Among the material on display from the archives is a letter from Guyanese activist Walter Rodney to Jessica Huntley that has a letter head from the University of Dar es Salaam where he taught, and also the remembrance book signed by attendees at his funeral after he was gunned down in 1980.
Though funding from HLF took two and a half years to secure, the exhibition would be impossible without its support.
HLF is also behind a number of notable initiatives such as the Staying Power exhibition at the Victoria and Albert Museum as well as the Black Cultural Archives, which opened in Brixton last year.
This increased urge to preserve Black British culture comes at a time when the British education system is becoming increasingly ossified, while the closing of BBC Three will mean less opportunities for black actors and producers.
To overcome this, Margaret Busby – a friend of the Huntley’s and a publisher in her own right – says ‘we need to continue in the same vein as the Huntley’s: bringing art, publishing and activism together’.
Some see this need as being almost existential. ‘We are at risk of disappearing. There is a tremendous need to direct our energies toward maintaining and preserving our culture,’ says Aggrey Burke, a trustee of the George Padmore Institute in London, which is behind a current exhibition on publisher/activist John La Rose. ‘New generations must find ways to bring the important black figures of Britain forward. We are working against the grain.’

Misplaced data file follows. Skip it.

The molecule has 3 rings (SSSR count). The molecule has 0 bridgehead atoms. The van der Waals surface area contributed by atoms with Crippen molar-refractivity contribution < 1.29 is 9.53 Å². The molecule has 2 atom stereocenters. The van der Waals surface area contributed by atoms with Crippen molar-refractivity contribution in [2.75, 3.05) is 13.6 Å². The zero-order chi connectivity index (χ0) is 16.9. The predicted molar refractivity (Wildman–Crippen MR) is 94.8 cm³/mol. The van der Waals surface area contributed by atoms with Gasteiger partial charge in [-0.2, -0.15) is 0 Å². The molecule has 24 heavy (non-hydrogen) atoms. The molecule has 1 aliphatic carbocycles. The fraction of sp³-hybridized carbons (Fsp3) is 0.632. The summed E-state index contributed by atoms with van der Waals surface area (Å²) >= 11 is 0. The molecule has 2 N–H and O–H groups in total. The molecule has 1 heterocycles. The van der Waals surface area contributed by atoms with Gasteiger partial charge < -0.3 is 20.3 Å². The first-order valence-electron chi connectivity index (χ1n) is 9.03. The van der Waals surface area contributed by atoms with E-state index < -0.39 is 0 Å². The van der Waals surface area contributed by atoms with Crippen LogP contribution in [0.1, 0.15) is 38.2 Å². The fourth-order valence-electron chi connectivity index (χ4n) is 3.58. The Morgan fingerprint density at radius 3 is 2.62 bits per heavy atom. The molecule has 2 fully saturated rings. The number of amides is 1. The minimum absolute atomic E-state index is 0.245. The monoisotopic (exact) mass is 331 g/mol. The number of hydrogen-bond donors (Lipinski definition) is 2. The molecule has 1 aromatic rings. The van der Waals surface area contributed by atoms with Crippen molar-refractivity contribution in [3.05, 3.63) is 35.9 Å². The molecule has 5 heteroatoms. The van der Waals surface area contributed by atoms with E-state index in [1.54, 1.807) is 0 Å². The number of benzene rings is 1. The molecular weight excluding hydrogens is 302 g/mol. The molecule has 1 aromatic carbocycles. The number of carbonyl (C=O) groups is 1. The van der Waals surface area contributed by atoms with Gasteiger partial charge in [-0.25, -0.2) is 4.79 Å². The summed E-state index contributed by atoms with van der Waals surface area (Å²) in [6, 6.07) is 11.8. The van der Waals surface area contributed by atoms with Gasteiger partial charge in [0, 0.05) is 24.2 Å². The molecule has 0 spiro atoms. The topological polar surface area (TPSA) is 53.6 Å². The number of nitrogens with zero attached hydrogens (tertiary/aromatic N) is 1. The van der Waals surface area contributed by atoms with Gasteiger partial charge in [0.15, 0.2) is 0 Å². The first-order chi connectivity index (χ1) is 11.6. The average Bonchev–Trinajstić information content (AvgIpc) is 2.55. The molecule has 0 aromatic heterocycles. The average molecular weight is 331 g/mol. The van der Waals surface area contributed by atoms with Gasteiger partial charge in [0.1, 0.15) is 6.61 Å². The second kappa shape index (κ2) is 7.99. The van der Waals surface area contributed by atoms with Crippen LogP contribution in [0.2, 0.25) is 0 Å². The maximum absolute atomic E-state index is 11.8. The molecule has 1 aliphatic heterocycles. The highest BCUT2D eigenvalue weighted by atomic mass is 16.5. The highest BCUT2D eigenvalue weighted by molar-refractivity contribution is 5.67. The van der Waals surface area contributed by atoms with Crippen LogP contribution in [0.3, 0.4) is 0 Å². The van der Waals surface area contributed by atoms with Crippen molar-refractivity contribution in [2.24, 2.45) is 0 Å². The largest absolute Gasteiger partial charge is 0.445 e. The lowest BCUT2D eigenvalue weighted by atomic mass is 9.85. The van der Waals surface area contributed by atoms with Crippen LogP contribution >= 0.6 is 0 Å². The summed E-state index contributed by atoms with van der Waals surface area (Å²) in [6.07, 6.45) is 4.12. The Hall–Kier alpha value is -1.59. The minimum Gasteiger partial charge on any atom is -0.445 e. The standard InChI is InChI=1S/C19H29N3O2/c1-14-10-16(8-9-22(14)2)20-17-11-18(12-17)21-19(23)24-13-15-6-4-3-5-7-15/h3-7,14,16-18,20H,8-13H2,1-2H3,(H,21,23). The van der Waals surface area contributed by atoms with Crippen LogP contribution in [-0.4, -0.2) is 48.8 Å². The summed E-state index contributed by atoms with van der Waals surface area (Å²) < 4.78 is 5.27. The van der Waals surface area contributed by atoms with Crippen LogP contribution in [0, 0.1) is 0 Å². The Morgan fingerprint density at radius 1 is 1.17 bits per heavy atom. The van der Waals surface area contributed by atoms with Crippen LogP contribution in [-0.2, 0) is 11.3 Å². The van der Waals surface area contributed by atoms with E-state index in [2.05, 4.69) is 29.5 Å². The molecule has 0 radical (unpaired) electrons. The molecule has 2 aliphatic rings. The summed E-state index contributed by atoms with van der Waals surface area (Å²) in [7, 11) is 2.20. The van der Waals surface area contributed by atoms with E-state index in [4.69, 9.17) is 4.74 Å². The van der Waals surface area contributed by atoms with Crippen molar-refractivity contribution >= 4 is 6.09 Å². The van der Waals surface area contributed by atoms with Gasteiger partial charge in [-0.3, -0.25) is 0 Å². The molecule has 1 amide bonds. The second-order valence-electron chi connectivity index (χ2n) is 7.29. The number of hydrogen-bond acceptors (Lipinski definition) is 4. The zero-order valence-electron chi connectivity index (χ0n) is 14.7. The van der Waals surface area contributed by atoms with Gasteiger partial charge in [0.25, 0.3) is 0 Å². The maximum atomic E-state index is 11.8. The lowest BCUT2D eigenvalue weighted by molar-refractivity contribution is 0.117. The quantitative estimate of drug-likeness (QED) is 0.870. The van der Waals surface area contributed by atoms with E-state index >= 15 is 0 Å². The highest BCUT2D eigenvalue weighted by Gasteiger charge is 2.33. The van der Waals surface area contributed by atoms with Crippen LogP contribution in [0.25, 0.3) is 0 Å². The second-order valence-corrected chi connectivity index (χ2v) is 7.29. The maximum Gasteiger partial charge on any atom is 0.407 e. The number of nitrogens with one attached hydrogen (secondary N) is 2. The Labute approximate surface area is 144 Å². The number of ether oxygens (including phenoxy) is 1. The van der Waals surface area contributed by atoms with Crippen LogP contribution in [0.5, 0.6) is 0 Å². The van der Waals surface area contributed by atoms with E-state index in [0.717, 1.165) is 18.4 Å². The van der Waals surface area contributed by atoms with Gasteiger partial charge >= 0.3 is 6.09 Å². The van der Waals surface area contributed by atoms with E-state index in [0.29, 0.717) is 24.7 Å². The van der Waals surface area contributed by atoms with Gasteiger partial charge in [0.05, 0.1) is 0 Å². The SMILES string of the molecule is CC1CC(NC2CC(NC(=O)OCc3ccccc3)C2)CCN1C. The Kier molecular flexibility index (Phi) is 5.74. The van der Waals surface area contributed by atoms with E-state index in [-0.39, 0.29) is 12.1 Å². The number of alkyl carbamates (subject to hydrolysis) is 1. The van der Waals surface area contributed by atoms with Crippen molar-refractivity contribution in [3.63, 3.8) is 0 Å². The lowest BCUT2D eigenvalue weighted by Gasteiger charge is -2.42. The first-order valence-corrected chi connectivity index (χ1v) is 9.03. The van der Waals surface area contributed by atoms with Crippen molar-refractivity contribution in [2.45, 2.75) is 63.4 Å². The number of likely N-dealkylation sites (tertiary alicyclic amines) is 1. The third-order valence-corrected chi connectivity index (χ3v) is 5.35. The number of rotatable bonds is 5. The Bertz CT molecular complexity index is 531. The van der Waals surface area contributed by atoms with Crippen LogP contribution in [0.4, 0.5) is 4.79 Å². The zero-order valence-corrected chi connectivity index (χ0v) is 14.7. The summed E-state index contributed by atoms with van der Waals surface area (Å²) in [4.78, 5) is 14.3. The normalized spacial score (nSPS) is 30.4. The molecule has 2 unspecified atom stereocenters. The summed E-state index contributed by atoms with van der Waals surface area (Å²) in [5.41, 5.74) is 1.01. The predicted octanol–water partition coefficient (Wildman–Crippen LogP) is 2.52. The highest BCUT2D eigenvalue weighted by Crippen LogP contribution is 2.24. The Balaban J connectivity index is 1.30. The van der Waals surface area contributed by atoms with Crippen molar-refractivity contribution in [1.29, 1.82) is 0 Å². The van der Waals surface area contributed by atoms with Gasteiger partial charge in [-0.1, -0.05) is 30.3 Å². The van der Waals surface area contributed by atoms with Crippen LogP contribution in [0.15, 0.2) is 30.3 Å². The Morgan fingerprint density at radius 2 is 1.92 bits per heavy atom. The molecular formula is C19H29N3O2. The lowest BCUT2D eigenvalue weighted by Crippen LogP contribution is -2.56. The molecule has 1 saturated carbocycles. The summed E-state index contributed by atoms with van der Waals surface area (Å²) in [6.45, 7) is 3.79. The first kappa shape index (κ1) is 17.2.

Meanwhile Coaston, American-born though she is, remains dedicated to hoisting British-based activists to the mountain-top of black activism and achievement.
She adds: ‘A lot of black history in schools is about the African-American experiences but there’s plenty in the UK that ought to be showcased. We know about Rosa Parks but not Huntley and La Rose.’